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Driving South Africa’s Garden Route
Cruising along the beautiful coastline of South Africa
The term “road trip” generally conjures visions of classic Americana, cruising along Route 66 or CA-1 with the top down. But there is another road-trip destination that is just about as far away from the American West as one can get. We’re talking about South Africa, of course, and the country’s famous Garden Route.
Before we get into details about one of the most beautiful stretches of road in the world, it is important to know that South Africans are unsettlingly polite drivers. Leave your aggressive, take-no-prisoners driving style at home and follow these key guidelines: Keep left, move to the shoulder to allow others to pass, and, when passing, flash your hazards as a thank-you.
This sunny seaport and tourist destination actually is South Africa’s second largest city in terms of population. It also is the perfect place to start your tour of the Garden Route. Don’t jump on the road too quickly; find a hotel and give yourself a day or two to explore the area.
In addition to the water sports–surfing, sailing, wind boarding, and diving–that you would expect from a temperate beach town, Port Elizabeth has plenty of culture to share, too. Prior to jumping on the road, make sure to take time to visit Route 67, an art installation containing 67 public works of art commemorating Nelson Mandela’s 67 years of work secure freedom in South Africa.
A view from the road along the Garden Route
“Plett,” as it is known in this part of the world, is positioned between the Tsitsikamma Mountains and the Indian Ocean–conditions that have allowed the town to build a reputation as one of South Africa’s most important wine regions.
If you need to work off the wine you drink, or you’re just up for a challenging hike with major pay off, head over to the Robberg Nature Reserve on the Robberg Peninsula. While the hike is very well-known, you will have no problem finding solitude and inspiration.
For a nearby and truly one-of-a-kind accommodation, we recommend Tsala Treetop Lodge. These are not the tree houses of your youth; instead they offer complete, approachable luxury (our favorite kind) with unrestricted views across the canopy of lush forest. Just make sure to keep your windows closed–the sneaky monkeys in this part of the world have a taste for mini-bar snacks. Trust us!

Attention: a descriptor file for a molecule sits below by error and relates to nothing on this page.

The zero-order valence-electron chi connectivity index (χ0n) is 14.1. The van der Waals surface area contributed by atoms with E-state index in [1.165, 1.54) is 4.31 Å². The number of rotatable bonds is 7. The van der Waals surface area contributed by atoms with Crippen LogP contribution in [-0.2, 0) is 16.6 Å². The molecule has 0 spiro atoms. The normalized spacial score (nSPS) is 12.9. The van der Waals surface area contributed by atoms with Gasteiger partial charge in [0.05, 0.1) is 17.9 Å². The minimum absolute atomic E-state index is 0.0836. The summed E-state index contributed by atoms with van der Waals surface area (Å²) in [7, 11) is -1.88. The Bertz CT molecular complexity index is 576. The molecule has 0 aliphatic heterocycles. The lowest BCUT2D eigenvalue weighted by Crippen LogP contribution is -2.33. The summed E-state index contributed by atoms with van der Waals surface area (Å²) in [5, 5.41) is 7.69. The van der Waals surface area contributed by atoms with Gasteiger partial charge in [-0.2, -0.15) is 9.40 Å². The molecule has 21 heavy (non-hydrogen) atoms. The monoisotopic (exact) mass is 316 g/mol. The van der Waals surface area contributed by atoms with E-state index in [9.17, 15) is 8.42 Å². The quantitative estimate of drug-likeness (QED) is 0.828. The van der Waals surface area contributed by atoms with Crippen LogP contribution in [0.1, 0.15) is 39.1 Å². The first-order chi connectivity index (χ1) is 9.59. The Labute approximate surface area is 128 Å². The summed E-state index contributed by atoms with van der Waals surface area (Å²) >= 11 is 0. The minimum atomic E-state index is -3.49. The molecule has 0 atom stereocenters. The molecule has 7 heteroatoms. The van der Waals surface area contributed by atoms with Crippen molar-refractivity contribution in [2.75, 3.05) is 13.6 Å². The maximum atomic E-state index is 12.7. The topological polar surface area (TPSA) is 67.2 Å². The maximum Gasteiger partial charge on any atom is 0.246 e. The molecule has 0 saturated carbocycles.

This enclave, often referred to as the “Pearl of the Garden Route,” boasts Mediterranean-like weather, loads of natural beauty (including South Africa’s oldest indigenous forest), and a thriving artist community. You don’t have to make big plans to appreciate this slice of the world; we recommend just taking some time to soak up the vibe.
Like most of the stops along the Garden Route, Knysna has a lot to offer adventure seekers, outdoor fanatics, and sports fans. If golf is your thing, Knysna is your place. The area is home to numerous PGA-rated golf courses.
Viewfinder Tip: Road trips are best when the pace is right; don’t try to move too quickly or pack too much into a day.
While not technically the end of the Garden Route (Mossel Bay owns that honor), George essentially bookends the scenic stretch of road. A trip to the commercial hub would not be complete without a stop at the The Old Slave Tree, a tree that stands as powerful symbol of the past and has become a national monument. Also make sure to pop down to Victoria Bay for some beach time.
On our visit, we chose to stay just outside of George in Wilderness, which is known for its long white sand beach and multiple lagoons. We chose Moontide, a very unique and homey series of cottages and rooms that sit right on the Wilderness Lagoon, just steps away from the beach.
Mossel Bay is the official end of the Garden Route. As the name implies, mussels gathered in the area are considered to be among the finest in the world. The town is well-known for nearly 40 miles of sunny beaches.
South Africa’s Garden Route is a road trip to rival any of the world’s famous drives. If you go, make sure to leave plenty of time to explore the area. Also make sure to bring some of that polite driving back home with you.
Where in the world would you like to do a road trip?
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